Book Readers Find Social Networking Home on Goodreads

Book fans are finding an online community in, a social media site for discovery and sharing that already has 15 million members. The site has become immensely popular and is rivaling as a new platform for promoting books. On Goodreads, users can post reviews and ratings publicly or privately within self-selected networks of online friends.

“The site is also host to roughly 20,000 organically occurring online book clubs for every preference — from people interested in only Proust to those who prefer history and Tudor-period fiction. There are 314 clubs for paranormal romance fans alone,” writes The New York Times.

What’s often referred to as the “discoverability” problem is being addressed on sites like Goodreads, on which users can easily find new books with input and guidance from others. As physical book retailers have shrunk in number, having the chance to speak with employees about the books has also lessened.

Amazon was once considered the book lovers’ trusty place to read reviews and find new books, but some questioned the reviews’ agendas. With Goodreads, users can build a network of reviews they trust.

“The theory behind Goodreads and its two main — albeit much smaller — competitors, Shelfari and LibraryThing, is that people will put more faith in book recommendations from a social network they build themselves. Amazon was convinced enough by the concept that it bought Shelfari in 2008. It also owns a portion of LibraryThing as a result of purchasing companies that already owned a stake in the site,” according to the article.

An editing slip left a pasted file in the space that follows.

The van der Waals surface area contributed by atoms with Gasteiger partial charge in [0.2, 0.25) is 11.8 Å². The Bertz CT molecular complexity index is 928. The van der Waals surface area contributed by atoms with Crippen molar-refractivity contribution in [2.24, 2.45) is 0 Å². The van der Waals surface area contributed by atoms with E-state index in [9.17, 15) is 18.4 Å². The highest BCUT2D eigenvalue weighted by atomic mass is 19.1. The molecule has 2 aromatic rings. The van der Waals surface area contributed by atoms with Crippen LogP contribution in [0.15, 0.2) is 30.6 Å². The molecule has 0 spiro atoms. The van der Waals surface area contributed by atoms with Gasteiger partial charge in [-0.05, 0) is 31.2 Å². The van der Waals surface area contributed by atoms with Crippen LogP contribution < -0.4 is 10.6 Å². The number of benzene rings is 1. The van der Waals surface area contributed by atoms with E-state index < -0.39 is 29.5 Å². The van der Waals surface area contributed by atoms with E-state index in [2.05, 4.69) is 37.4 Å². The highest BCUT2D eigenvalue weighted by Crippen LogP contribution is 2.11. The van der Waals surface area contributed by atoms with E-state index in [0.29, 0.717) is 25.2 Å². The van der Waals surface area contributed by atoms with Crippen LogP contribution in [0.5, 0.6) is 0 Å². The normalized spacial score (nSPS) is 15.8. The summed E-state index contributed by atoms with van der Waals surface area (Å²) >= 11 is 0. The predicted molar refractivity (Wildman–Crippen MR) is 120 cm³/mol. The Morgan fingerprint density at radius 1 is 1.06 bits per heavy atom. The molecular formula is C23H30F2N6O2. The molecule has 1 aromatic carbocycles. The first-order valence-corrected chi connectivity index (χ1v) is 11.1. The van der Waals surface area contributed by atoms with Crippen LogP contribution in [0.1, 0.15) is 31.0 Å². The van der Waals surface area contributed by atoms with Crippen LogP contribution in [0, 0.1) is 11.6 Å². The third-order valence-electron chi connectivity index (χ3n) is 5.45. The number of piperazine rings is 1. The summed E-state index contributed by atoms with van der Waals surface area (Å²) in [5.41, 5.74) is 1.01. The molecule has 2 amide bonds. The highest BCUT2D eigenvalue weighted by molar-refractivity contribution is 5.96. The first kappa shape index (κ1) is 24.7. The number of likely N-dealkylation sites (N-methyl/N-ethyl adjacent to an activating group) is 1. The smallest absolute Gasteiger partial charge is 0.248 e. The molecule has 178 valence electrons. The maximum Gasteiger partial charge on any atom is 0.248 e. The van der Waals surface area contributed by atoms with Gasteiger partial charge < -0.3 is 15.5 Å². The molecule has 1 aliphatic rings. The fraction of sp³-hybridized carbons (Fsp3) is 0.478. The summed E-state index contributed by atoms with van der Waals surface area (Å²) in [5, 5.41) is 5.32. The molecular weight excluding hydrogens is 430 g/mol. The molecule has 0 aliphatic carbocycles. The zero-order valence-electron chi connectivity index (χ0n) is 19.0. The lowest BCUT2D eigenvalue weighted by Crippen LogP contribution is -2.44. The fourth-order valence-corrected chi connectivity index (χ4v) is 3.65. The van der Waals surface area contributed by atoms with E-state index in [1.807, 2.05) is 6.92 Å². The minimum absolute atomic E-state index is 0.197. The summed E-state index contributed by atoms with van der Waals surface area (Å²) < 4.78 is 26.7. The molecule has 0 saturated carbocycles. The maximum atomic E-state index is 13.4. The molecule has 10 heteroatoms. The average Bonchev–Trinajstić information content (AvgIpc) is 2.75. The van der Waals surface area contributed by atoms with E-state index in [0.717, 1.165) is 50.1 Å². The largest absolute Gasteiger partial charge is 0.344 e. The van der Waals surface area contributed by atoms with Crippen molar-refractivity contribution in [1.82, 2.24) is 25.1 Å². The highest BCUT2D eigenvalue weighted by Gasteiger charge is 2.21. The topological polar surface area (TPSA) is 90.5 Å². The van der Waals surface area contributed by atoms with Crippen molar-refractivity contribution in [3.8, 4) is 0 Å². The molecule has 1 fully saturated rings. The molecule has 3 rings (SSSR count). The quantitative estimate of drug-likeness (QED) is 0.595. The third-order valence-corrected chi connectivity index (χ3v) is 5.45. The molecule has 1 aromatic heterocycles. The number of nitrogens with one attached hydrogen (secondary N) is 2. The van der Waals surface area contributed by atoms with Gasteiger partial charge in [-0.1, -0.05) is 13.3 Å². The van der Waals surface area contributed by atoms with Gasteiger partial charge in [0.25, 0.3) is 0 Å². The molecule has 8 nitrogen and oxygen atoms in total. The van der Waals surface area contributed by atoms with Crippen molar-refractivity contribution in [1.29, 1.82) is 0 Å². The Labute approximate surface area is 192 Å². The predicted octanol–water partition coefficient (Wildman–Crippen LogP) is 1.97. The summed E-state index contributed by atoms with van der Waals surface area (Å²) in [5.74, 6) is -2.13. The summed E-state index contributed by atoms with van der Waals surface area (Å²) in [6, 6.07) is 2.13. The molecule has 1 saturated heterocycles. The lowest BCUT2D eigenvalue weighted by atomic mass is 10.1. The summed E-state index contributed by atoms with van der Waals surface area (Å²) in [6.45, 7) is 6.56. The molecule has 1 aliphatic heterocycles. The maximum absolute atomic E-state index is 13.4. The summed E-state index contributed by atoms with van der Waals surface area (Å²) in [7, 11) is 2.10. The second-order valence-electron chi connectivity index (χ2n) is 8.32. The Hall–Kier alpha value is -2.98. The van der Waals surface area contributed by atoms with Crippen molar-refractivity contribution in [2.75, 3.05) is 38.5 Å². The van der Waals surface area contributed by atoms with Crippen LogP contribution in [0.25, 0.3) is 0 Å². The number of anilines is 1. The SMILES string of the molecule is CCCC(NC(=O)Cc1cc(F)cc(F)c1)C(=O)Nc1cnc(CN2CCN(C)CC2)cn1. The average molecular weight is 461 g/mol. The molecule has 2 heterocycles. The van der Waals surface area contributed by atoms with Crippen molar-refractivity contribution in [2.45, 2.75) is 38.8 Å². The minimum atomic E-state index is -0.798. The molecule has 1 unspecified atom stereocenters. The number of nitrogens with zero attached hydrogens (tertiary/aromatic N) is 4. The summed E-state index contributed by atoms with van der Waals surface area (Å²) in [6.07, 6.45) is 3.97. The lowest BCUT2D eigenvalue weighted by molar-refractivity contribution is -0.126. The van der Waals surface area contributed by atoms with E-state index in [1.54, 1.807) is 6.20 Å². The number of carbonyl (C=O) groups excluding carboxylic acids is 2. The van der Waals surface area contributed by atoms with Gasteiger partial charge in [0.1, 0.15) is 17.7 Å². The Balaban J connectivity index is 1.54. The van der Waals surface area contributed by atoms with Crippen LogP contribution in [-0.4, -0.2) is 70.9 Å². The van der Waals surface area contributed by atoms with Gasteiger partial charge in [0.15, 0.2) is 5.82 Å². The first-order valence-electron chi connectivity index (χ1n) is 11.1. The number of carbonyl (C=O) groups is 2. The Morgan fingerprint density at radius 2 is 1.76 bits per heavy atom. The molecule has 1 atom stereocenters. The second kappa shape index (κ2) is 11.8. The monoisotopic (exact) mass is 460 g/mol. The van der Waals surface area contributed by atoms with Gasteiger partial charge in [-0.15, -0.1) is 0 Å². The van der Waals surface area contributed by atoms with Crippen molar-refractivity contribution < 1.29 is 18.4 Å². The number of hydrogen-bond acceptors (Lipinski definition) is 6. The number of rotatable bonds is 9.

Goodreads members represent a small portion of all book buyers, and it is not immune from some of the politicking that goes on elsewhere — authors are not prevented from reviewing their own books, for instance. But advocates consider this acceptable because readers can choose their own reviewers.

“Because Goodreads is not a publisher or retailer, people feel that the information is not getting manipulated,” explains Amanda Close, who runs digital marketplace development for Random House. “People trust them because they are so crowd-sourced and their members are fanatics. You can’t buy a five-star review there.” 

Goodreads debuted in 2007 and by 2009, had done well enough to raise $2 million in venture capital. The site grew and so did its features, members and reviews, leading to it becoming “the largest source of independent reviews on the Web, with 21 million and counting,” a tool for sharing, discovery and self-publishing.